In order to achieve true all-weather capability, esp. against targets at sea, the G.91N, how the planes were called now, were fitted with a Thomson-CSF Agave radar in a new nose section, reminiscent of the F-86D/K "Sabre Dog" interceptor. The original cameras in the nose were deleted, an external camera pod was developed for reconnaissance duties.

 

The planes’ strike potential was also heavily augmented by the integration of the Norwegian AGM-119 "Penguin" short-to-medium range (up to 50km) naval guided missile. The AGM-119 was developed by Kongsberg Defence & Aerospace (KDA) and was the first AShM of the western world with a passive IR seeker instead of the commonly used active radar technology. Propelled by a solid rocket engine and flying at low altitude and high subsonmic speed, it performs random weaving maneuvres at target approach and hits the target close to the waterline, its 120 kg warhead detonates inside the target ship by using a delay fuze. Additionally, the original four 0.5” machine guns were replaced by a pair of DEFA 552 30 mm cannons with 125 RPG, and AIM-9 Sidewinder could be carried for self-defense.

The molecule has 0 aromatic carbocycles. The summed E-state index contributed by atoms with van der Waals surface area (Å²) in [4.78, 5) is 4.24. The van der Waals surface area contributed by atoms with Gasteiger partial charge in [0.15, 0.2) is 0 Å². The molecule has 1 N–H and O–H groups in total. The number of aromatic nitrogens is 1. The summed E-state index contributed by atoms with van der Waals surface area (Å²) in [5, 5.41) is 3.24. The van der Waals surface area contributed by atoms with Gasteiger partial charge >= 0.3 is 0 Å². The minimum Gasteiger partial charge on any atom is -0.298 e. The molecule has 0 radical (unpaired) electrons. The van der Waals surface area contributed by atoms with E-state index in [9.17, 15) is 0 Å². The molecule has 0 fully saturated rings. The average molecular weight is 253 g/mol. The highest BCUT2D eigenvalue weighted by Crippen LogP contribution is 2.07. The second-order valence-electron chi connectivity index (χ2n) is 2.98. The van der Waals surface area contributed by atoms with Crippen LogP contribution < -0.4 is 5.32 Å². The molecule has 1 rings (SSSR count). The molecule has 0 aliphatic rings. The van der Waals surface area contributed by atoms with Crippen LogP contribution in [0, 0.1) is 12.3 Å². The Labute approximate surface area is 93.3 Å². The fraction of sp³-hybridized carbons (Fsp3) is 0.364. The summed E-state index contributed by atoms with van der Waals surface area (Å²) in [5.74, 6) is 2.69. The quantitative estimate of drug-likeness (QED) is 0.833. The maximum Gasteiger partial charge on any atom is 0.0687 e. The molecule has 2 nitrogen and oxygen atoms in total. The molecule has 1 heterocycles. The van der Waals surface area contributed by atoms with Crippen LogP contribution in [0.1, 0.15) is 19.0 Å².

In this new guise, the Norwegian "Ginos", as they were called by their crews, soldiered on until 1991, when they were retired and replaced by the much more capable and versatile F-16.

 

All in all, the G.91 remained in production for 19 years, the last planes retired in Italy in 1995. 756 aircraft were completed, including the prototypes and pre-production models. The assembly lines were finally closed in 1977. The Fiat G.91 enjoyed a long service life that extended over 35 years.

 

 

General characteristics:

Crew: 1

Length: 10.5 m (34 ft 5 in)

Wingspan: 8.56 m (28 ft 1 in)

Height: 4.0 m (13 ft 1 in)

Wing area: 16.4 m² (177 ft²)

Empty weight: 3,300 kg (6,830 lb)

Loaded weight: 5,640 kg (11,990 lb)

Max. take-off weight: 5,700 kg (12,100 lb)